(WARNING: Those of our readers who think we should be sticking to Austrian economics in some narrow sense can just skip along to the next post.)
My iTunes shuffle just hit on a song whose lyrics seem amazingly appropriate to the times we're living through in the last few months. Written in 1982, Rush's "The Weapon" (from their Signals album) has always been a particular favorite of mine, as it reflects an early attempt of Neil Peart to write lyrics that were less didactic in their politics and a little more subtle and cultural in exploring the political realm. It's part of set of 4 songs that spanned 4 albums and more than 20 years that all addresed the idea of "fear."
"The Weapon" has never seemed more appropriate given the ways the Bush Administration has used fear as a path to increased power in both times of war and economic crisis. The early indications from the new administration is that not much is going to change (cue another of my favorite bands... something about the new boss and the old boss). I especially like the play off FDR that starts this song and the lovely ambiguity of the very last line, which resonates with my call for "controlling the narrative" from a while ago.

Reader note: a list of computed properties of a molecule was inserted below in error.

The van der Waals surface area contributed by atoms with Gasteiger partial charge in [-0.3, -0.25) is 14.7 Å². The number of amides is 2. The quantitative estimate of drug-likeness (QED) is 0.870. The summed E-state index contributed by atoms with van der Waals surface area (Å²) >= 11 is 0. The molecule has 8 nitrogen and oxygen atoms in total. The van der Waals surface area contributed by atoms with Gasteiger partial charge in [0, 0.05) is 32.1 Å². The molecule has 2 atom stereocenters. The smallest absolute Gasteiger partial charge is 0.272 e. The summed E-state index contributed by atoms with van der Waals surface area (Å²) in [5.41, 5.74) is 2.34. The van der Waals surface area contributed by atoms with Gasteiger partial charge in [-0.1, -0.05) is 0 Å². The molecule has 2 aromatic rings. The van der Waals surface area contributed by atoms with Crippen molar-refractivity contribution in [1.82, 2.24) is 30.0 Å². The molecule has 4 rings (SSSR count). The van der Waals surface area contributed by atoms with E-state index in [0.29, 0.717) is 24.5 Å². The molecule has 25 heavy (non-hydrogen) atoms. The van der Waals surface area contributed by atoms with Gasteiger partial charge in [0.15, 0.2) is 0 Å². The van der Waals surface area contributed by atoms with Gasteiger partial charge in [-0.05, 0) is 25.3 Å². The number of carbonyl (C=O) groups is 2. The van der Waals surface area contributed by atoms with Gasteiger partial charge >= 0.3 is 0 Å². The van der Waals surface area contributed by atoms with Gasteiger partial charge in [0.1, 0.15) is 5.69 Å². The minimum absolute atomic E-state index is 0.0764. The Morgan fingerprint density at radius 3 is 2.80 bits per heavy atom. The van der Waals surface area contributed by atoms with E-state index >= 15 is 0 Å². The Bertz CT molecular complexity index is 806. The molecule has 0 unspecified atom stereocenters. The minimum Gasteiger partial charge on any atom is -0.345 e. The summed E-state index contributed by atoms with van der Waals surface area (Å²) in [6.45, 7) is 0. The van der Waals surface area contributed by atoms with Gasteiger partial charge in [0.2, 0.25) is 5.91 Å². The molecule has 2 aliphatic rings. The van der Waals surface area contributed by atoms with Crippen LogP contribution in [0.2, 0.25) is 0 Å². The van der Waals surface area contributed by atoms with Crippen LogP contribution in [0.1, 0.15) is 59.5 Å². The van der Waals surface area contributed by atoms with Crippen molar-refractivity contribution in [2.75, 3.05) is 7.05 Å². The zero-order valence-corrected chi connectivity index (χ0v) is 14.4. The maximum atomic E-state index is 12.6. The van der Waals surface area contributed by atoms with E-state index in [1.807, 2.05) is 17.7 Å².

The Weapon (Part II of Fear)
We've got nothing to fear -- but fear itself?
Not pain, not failure, not fatal tragedy?
Not the faulty units in this mad machinery?
Not the broken contacts in emotional chemistry?
With an iron fist in a velvet glove
We are sheltered under the gun
In the glory game on the power train
Thy kingdom's will be done
And the things that we fear are a weapon to be held against us...
He's not afraid of your judgement
He knows of horrors worse than your Hell
He's a little bit afraid of dying
But he's a lot more afraid of your lying
And the things that he fears are a weapon to be held against him...
Can any part of life be larger than life?
Even love must be limited by time
And those who push us down that they might climb
Is any killer worth more than his crime?
Like a steely blade in a silken sheath
We don't see what they're made of
They shout about love, but when push comes to shove
They live for the things they're afraid of
And the knowledge that they fear is a weapon to be used against them...
UPDATE: A friend and fellow Rush fan reminds me of a great Mencken quote along the same lines:
The whole aim of practical politics is to keep the populace alarmed
(and hence clamorous to be led to safety) by menacing it with an
endless series of hobgoblins, all of them imaginary.